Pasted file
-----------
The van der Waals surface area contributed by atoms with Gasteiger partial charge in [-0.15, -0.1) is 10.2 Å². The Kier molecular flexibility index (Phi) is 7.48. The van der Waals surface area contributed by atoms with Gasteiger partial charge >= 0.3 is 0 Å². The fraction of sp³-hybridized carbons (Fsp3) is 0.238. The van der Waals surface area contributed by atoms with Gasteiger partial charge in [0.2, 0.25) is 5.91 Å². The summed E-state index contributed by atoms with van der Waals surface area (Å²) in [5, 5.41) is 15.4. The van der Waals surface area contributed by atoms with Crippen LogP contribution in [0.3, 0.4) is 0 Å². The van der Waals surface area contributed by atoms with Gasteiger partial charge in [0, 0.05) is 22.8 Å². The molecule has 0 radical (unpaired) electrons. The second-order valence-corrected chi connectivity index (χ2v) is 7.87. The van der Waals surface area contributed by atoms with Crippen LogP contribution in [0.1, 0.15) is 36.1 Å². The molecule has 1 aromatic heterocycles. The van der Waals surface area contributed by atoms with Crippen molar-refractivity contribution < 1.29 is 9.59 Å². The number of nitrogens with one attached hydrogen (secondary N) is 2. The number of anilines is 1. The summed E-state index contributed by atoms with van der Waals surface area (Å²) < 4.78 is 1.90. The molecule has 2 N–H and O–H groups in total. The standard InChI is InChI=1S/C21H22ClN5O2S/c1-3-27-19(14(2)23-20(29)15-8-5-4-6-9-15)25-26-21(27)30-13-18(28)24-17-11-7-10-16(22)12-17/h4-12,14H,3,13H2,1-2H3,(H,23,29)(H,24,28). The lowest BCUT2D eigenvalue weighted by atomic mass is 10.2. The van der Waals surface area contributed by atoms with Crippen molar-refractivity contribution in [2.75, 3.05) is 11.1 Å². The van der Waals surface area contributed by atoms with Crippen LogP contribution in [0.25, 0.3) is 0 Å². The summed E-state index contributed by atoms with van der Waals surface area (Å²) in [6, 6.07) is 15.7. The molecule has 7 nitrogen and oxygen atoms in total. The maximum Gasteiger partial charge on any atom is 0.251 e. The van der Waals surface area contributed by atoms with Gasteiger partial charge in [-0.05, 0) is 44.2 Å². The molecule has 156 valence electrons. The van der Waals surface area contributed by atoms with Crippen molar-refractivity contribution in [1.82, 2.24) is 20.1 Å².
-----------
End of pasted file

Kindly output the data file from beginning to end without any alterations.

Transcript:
The van der Waals surface area contributed by atoms with Gasteiger partial charge in [-0.15, -0.1) is 10.2 Å². The Kier molecular flexibility index (Phi) is 7.48. The van der Waals surface area contributed by atoms with Gasteiger partial charge >= 0.3 is 0 Å². The fraction of sp³-hybridized carbons (Fsp3) is 0.238. The van der Waals surface area contributed by atoms with Gasteiger partial charge in [0.2, 0.25) is 5.91 Å². The summed E-state index contributed by atoms with van der Waals surface area (Å²) in [5, 5.41) is 15.4. The van der Waals surface area contributed by atoms with Crippen LogP contribution in [0.3, 0.4) is 0 Å². The van der Waals surface area contributed by atoms with Gasteiger partial charge in [0, 0.05) is 22.8 Å². The molecule has 0 radical (unpaired) electrons. The second-order valence-corrected chi connectivity index (χ2v) is 7.87. The van der Waals surface area contributed by atoms with Crippen LogP contribution in [0.1, 0.15) is 36.1 Å². The molecule has 1 aromatic heterocycles. The van der Waals surface area contributed by atoms with Crippen molar-refractivity contribution < 1.29 is 9.59 Å². The number of nitrogens with one attached hydrogen (secondary N) is 2. The number of anilines is 1. The summed E-state index contributed by atoms with van der Waals surface area (Å²) < 4.78 is 1.90. The molecule has 2 N–H and O–H groups in total. The standard InChI is InChI=1S/C21H22ClN5O2S/c1-3-27-19(14(2)23-20(29)15-8-5-4-6-9-15)25-26-21(27)30-13-18(28)24-17-11-7-10-16(22)12-17/h4-12,14H,3,13H2,1-2H3,(H,23,29)(H,24,28). The lowest BCUT2D eigenvalue weighted by atomic mass is 10.2. The van der Waals surface area contributed by atoms with Crippen molar-refractivity contribution in [2.75, 3.05) is 11.1 Å². The van der Waals surface area contributed by atoms with Crippen LogP contribution in [0.25, 0.3) is 0 Å². The summed E-state index contributed by atoms with van der Waals surface area (Å²) in [6, 6.07) is 15.7. The molecule has 7 nitrogen and oxygen atoms in total. The maximum Gasteiger partial charge on any atom is 0.251 e. The van der Waals surface area contributed by atoms with Gasteiger partial charge in [-0.05, 0) is 44.2 Å². The molecule has 156 valence electrons. The van der Waals surface area contributed by atoms with Crippen molar-refractivity contribution in [1.82, 2.24) is 20.1 Å².